Business profile: Weatherell Transport

By: Vivienne Haldane


Business profile: Weatherell Transport Business profile: Weatherell Transport
Business profile: Weatherell Transport Driver Craig Humphrey Business profile: Weatherell Transport
Business profile: Weatherell Transport Business profile: Weatherell Transport
Business profile: Weatherell Transport Plenty of storage space Business profile: Weatherell Transport
Business profile: Weatherell Transport Fridge Business profile: Weatherell Transport
Business profile: Weatherell Transport Business profile: Weatherell Transport
Business profile: Weatherell Transport Business profile: Weatherell Transport

DOW caught up with Weatherell Transport owner Steve Weatherell on the fly, from A to B, in the midst of his busy season.

Staying on the move is something Steve does, both literally and in a business sense.

The Gisborne transport owner, with the ‘just do it’ attitude, is not one to let dust settle at his feet. There’s a constant demand for Weatherell’s services and Steve’s keen to make sure the load gets delivered efficiently and on time.

Fruit and produce is the core business of the company that Steve and his wife Jane started in 1994, and being the horticulturally productive country that we are, there’s plenty of that to be moved either around the country, or exported overseas.

As a food transport operator, Weatherell Transport is one of the major players in this area in New Zealand. With work that sees his trucks criss-crossing both islands from the North to the South, carrying backloads of fruit (for example, stone fruit from Central Otago) and food products to supermarkets.

"From December we start cranking up with all the product coming into Gisborne and from then on – January to March – it’s apples, sweet corn, watermelon, broccoli. When we are at full speed we can shift up to 35 loads a day out of Gisborne. We move export squash into Napier to be containerised for export and so you might get 12 to 14 loads of squash a day and the rest all is fresh produce. Our staff loads all of this."

Weatherell Transport employs around 100 staff and has a fleet of 60 trucks, mostly refrigerated units. The fleet is made up of 30 Kenworths, five Scania, four Western Star, four DAF, five Cats, three Mercedes and the latest, a Volvo 750. There are six owner/drivers as well.

"This is our first Volvo. In the past, we’ve have had lots of Scanias and we are always looking to get something a bit more innovative and to improve on our running costs. The Volvo goes back and forwards to Palmerston North every day and runs to a tight timetable. It’s a fairly challenging road coming out of Gisborne to Napier. So far, the 730 Scanias have worked well but we are keen to try out the Volvo to see if they are any better."

Weatherell5

The Kenworths have also proven their worth on this route. "They work well out of the Gisborne area – let’s face it – a Kenworth makes well-built stuff. We have taken advantage of the down-turn in the Australian economy and bought 10 Kenworth’s from there in the last 12 months or so. These are late model, second-hand gear with not too many kilometres on the clock."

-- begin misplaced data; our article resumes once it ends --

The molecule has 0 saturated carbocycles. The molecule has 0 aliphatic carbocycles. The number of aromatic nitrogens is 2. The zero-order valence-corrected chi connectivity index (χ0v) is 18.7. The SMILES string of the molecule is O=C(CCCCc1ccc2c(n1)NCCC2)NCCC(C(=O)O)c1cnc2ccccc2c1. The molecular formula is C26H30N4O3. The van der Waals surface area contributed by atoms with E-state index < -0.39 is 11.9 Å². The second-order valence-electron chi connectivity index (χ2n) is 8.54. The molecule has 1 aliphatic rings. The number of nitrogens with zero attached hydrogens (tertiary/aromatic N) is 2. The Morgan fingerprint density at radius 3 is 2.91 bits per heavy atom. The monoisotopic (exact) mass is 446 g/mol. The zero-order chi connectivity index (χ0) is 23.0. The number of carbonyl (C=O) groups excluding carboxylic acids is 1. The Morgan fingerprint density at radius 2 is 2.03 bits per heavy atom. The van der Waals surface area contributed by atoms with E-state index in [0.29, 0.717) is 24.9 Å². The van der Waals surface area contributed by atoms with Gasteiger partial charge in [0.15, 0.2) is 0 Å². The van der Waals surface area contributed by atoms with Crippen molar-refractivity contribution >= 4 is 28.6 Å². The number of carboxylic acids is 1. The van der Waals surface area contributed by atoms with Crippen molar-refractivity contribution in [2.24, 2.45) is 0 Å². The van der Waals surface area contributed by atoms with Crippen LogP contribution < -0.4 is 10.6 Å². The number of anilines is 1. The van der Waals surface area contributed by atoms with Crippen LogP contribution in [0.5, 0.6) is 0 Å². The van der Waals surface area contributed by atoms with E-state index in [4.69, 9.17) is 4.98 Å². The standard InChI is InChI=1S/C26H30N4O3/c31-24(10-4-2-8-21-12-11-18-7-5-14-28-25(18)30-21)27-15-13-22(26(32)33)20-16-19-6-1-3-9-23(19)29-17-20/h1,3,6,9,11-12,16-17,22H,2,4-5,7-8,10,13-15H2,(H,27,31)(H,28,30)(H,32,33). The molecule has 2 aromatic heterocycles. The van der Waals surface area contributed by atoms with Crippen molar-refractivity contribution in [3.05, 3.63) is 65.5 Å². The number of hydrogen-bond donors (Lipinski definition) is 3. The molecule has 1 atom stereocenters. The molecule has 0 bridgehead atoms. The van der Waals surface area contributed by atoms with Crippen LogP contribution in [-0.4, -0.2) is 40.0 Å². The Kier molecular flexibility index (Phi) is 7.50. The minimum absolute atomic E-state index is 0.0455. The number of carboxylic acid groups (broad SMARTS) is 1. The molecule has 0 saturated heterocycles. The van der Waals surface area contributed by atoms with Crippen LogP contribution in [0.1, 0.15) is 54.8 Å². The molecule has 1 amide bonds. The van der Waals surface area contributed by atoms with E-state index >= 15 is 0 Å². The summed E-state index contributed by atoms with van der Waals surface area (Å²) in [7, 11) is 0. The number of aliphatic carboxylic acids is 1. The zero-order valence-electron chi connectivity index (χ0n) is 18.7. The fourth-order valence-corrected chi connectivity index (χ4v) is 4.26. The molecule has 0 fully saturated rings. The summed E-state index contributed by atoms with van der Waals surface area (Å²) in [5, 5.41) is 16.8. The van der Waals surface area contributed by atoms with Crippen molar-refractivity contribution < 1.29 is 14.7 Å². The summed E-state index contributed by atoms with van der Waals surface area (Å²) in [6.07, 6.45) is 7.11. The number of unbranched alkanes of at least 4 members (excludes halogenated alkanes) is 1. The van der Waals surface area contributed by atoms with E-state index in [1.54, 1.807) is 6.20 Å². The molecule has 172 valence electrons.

"We are always trialing something new – at the end of 2014 we put in three Mercedes as well, so for now, that will do us and we will concentrate on our trailers."

Speaking of which, Steve says he gets his trailers built at a variety of places depending on "whoever has the best gear for the job at the time". Fairfax in Auckland makes the hardsider gear and the curtainsiders by MaxiTRANS, while Fruehauf, in Feilding, make the skeletal trailers.

Weatherell Transport has had 10 of its quad trailers built over the last two years with all the skirts covered in fully below. Then there’s another identical trailer to the one behind the Volvo being finished which is half curtain, half hardsider for a particular job, plus two other refrigerated B Train curtainsiders coming out shortly.

New gear they’ve been using for the past few months is a Fruehauf skeletal trailer with a quad set that slides underneath to enable backup for loading containers of squash. "Normally, with a quad trailer you have the rear axle hanging out over the back but this one slides the axle up underneath. We use this at Napier Depot to load squash containers for export through Port of Napier – it has a maximum 34-tonne gross weight and we are finding it incredibly useful with a second trailer due next month."

Further innovations on the drawing board this year will be the addition of trailers that are stronger, yet lighter and with a bigger capacity. "That’s where we are going at the moment. So we are doing a bit of work with a couple of different trailer builders in the refrigerated line, trying to get bigger and more efficient trailers and to take advantage of the new 50-tonne maximum limit. This extra three-metre length will allow us to carry another six tonnes."

Late last year, Weatherell Transport opened a new depot in Napier. This MPI transitional facility will enable it to load containers for export "It’s a bit of an add-on for our business and gives us the chance to offer something extra for one of our key customers."

Steve started working in the trucking business in his 20s as a driver for Taylor Brothers in Katikati before becoming an owner/driver with Trailways, then Freightways Express which was bought out by Mainfreight. "If the country is buoyant, the trucking industry is as well, isn’t it? The (ANZ Bank) Truckometer is a pretty good indication of how our economy is going."

For the latest news and reviews, subscribe to Deals On Wheels magazine here.

Keep up to date in the industry by signing up to Dealsonwheels' free newsletter or liking us on Facebook